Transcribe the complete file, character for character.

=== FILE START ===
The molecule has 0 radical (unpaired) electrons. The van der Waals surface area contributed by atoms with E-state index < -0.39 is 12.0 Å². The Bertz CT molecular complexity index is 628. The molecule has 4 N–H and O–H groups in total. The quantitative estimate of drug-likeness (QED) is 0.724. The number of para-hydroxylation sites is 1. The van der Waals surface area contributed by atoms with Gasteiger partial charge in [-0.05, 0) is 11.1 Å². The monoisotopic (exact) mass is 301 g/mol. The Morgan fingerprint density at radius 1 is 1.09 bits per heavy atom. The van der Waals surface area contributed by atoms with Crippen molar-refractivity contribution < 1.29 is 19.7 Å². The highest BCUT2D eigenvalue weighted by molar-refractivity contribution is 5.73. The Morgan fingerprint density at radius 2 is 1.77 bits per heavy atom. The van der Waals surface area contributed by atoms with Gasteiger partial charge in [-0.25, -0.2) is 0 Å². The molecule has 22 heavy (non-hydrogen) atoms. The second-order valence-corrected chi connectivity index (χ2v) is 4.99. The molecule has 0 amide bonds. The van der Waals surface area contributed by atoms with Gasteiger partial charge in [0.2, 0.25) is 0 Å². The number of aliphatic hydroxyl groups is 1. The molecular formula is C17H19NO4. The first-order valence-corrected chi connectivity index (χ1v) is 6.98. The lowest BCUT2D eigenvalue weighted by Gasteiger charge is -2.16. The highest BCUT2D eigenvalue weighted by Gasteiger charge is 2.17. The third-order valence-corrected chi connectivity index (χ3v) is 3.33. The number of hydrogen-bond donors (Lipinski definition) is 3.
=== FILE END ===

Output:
The molecule has 0 radical (unpaired) electrons. The van der Waals surface area contributed by atoms with E-state index < -0.39 is 12.0 Å². The Bertz CT molecular complexity index is 628. The molecule has 4 N–H and O–H groups in total. The quantitative estimate of drug-likeness (QED) is 0.724. The number of para-hydroxylation sites is 1. The van der Waals surface area contributed by atoms with Gasteiger partial charge in [-0.05, 0) is 11.1 Å². The monoisotopic (exact) mass is 301 g/mol. The Morgan fingerprint density at radius 1 is 1.09 bits per heavy atom. The van der Waals surface area contributed by atoms with Crippen molar-refractivity contribution < 1.29 is 19.7 Å². The highest BCUT2D eigenvalue weighted by molar-refractivity contribution is 5.73. The Morgan fingerprint density at radius 2 is 1.77 bits per heavy atom. The van der Waals surface area contributed by atoms with Gasteiger partial charge in [-0.25, -0.2) is 0 Å². The molecule has 22 heavy (non-hydrogen) atoms. The second-order valence-corrected chi connectivity index (χ2v) is 4.99. The molecule has 0 amide bonds. The van der Waals surface area contributed by atoms with Gasteiger partial charge in [0.2, 0.25) is 0 Å². The number of aliphatic hydroxyl groups is 1. The molecular formula is C17H19NO4. The first-order valence-corrected chi connectivity index (χ1v) is 6.98. The lowest BCUT2D eigenvalue weighted by Gasteiger charge is -2.16. The highest BCUT2D eigenvalue weighted by Gasteiger charge is 2.17. The third-order valence-corrected chi connectivity index (χ3v) is 3.33. The number of hydrogen-bond donors (Lipinski definition) is 3.